Plato’s use of ‘sophistēs’: neither novel nor distinct nor derogatory



In this paper I would like to challenge the received account according to which Plato’s conception of the sophist is either novel, distinct or derogatory. I propose that Plato uses common conceptions of the intellectual to create a rather loose identity for the sophist. Through the available evidence, I hope to show that Plato does not assign a new meaning to the label, but rather uses conventional conceptions of the sophist to create his main argument. I claim that apart from the Sophist, in other dialogues there is no clear conception of what and who the sophist is, no clarity as to what their activity is, and therefore (although there are reasons to suspect about them and their activity), there are no grounds to condemn them. Stemming from a conceptualization of σοφία in terms of knowledge, the σοφιστής is mainly described as someone who knows many things, or an expert in ‘all matters’—a description, we shall see, that precludes finding a single definition. My proposal is that Plato does not construct the hostility against sophists, as some accounts claim, but rather represents this hostility against experts and intellectuals by appealing to popular attitudes against the σοφοί. Importantly, Plato is critical of popular representations of sophists mainly because they are the result of people’s misjudgement or ignorance, from which the prejudice against philosophers also stems.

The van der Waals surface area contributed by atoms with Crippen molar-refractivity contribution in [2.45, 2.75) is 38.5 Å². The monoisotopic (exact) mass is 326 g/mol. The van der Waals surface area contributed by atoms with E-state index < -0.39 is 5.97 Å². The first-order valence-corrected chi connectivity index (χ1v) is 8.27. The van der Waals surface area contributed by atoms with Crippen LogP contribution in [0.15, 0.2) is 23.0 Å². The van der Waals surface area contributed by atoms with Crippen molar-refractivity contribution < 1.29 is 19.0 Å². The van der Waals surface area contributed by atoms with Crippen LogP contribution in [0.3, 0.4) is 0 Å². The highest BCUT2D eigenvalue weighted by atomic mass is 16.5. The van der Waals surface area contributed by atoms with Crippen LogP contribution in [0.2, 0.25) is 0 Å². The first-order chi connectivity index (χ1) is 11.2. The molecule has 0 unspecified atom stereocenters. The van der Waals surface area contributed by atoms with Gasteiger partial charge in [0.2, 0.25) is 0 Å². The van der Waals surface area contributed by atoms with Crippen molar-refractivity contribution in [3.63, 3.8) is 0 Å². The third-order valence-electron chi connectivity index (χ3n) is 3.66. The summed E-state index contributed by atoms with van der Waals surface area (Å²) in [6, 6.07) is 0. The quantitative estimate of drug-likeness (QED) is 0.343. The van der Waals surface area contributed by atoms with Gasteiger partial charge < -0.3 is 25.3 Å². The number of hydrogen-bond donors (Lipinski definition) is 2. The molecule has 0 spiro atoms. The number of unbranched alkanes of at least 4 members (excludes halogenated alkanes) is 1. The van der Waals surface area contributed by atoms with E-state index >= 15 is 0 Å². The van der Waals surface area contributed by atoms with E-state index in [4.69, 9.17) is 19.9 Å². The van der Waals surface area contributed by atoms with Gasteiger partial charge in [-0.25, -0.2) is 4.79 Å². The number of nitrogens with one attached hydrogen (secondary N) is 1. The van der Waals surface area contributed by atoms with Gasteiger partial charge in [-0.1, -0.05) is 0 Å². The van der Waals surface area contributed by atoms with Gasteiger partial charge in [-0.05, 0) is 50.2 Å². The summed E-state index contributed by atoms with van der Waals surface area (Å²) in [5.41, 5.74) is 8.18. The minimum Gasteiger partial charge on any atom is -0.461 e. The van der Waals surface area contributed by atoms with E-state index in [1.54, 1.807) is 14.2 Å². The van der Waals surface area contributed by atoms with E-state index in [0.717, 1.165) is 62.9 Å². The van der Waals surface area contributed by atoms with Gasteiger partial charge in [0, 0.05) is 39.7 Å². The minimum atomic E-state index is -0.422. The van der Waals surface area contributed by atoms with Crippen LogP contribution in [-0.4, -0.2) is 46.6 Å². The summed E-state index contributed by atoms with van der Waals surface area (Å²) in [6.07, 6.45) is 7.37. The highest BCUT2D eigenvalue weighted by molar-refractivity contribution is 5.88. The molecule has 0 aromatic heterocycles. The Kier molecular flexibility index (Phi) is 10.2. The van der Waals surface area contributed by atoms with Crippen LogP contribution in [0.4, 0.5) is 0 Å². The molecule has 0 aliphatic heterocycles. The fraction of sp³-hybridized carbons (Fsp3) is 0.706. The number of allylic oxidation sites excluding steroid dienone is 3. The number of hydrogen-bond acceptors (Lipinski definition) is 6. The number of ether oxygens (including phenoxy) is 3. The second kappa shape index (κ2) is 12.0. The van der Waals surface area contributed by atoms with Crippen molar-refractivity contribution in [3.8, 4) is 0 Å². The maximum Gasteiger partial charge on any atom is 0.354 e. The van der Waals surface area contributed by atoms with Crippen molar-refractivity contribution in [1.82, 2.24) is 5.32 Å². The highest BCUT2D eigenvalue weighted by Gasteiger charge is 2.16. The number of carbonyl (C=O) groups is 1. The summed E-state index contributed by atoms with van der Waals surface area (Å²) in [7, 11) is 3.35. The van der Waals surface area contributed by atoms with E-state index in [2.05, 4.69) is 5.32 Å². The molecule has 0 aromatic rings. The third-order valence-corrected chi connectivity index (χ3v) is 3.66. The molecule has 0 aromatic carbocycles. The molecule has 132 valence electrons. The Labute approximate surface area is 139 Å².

Palabras clave:

Plato, sophist, novel, distinct, derogatory

Biografía del autor/a

Trinidad Silva, Universidad Alberto Hurtado

Correspondencia: Trinidad Silva
Profesora de Filosofía antigua. Universidad Alberto Hurtado. Chile
ORCID ID: 0000-0002-1424-5039